Fortunately, Tim Forcey (Energy Adviser and ATA guru) put together a layman’s guide to understanding the technology. Let’s start with heat pump.
As Tim points out, a heat pump does exactly what the name says. It pumps heat from a cold place to a hot place. A good example is the humble refrigerator. It pumps heat out of the cold box and into the warmer air in the kitchen.
A reverse cycle air conditioner is a heat pump that can move heat in two directions, either into a room or out of a room. Older style air conditioners only pumped in one direction, taking heat out of a room. Also, some older air conditioners had a low efficiency which explains the reluctance to use the modern equivalent.
In winter, the heat pump moves energy from the cold air outside to warm the air inside a room. Yes, strange as that may seem, there is heat in the air on a cold winter’s day. The term “split system” refers to the heat pump using two separate fan units. One fan unit is located inside the house and one outside. A refrigerant fluid circulates between the two units and moves heat around. Energy is extracted from the air outside the house and pumped to the fan unit inside. There the refrigerant fluid warms the air in the room before coming back to the outside fan unit for reheating.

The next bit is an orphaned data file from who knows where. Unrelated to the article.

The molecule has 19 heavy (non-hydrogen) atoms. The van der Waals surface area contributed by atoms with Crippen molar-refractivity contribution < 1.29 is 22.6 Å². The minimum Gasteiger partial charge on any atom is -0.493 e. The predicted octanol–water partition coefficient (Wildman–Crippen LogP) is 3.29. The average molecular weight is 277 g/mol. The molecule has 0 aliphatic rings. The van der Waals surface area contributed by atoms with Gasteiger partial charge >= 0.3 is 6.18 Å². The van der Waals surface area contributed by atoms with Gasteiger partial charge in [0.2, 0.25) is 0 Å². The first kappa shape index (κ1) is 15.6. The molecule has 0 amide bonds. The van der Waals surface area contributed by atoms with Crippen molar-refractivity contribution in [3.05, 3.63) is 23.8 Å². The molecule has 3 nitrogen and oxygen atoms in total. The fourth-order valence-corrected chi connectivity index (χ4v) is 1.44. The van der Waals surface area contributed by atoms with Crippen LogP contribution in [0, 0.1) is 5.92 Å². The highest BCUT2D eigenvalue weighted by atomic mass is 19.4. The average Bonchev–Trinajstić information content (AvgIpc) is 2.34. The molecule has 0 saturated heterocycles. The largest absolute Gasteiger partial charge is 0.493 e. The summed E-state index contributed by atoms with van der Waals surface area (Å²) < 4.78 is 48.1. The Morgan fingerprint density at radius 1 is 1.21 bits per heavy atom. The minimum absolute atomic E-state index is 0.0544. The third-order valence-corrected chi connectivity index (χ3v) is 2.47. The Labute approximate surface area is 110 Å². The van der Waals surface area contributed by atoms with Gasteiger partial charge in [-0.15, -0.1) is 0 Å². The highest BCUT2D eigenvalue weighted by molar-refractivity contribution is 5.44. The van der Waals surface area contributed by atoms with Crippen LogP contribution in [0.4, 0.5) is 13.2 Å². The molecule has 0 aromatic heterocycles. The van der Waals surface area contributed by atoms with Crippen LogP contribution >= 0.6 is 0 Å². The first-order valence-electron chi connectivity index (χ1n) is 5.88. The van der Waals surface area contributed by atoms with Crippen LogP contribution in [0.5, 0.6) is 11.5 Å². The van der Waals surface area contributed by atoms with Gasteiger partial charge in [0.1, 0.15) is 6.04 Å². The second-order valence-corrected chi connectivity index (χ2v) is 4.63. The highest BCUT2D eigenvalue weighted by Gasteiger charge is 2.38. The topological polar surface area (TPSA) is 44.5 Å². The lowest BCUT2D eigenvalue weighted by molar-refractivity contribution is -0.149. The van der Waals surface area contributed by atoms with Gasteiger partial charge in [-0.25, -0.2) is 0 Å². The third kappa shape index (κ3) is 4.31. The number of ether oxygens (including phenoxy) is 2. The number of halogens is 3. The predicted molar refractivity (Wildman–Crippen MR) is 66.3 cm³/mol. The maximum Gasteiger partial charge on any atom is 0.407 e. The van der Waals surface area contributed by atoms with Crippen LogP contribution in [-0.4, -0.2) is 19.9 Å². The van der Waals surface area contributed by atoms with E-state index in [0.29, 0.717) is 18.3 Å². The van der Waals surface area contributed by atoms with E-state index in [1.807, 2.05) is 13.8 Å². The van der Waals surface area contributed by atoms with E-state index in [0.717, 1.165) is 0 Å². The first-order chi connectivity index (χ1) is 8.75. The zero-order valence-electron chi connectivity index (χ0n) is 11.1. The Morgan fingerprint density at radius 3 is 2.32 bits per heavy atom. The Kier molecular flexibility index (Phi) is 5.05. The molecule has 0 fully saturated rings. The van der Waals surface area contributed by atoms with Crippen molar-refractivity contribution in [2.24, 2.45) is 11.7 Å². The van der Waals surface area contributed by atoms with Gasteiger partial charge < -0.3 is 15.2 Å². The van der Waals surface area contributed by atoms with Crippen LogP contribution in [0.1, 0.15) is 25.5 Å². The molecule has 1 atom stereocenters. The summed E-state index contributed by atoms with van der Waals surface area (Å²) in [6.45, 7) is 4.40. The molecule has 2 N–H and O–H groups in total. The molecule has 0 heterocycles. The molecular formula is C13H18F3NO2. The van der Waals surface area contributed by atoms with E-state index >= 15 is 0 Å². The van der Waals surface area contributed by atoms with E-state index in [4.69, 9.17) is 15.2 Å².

In summer, the reverse happens. The heat pump pumps heat from the room you want to keep cool and sends that energy outside where it’s warmer.
Why bother with a heat pump?
A reverse cycle air conditioner is very, very good at its job. Every one energy unit of electricity consumed by a heat pump produces up to six energy units of heating. How good is that? Looked at another way, Tim says the pump produces up to five units of renewable energy. Why renewable? The energy is coming from the atmosphere, not from burning fossil fuels.
Wait a minute, I hear you say. The reverse cycle air conditioner does use electricity. Most electricity comes from coal fired power stations. How can this help with sustainability?
Renewable energy alternatives to fossil fuel based electricity are readily available these days. It’s easy to select a Greenpower alternative and run the heat pump on solar, wind or hydro power.
The bottom line is that using a heat pump to meet heating and cooling requirements is a sustainable option. And remember, with efficiency levels of 400+%, a split system air conditioner is more economical to operate than many other heating and cooling systems. Having one device to do both jobs helps with the economics as well. Remember the old days of using an air conditioner for hot days and a completely separate gas-fired ducted heating system for cold days?
Another step towards a sustainable community
We can reduce the amount of heating needed in a home through good operating habits and installing insulation. Once the heating load is reduced, consider using a reverse cycle air conditioner for heating (and cooling in summer). It’s one of the most efficient ways to keep a home comfortable.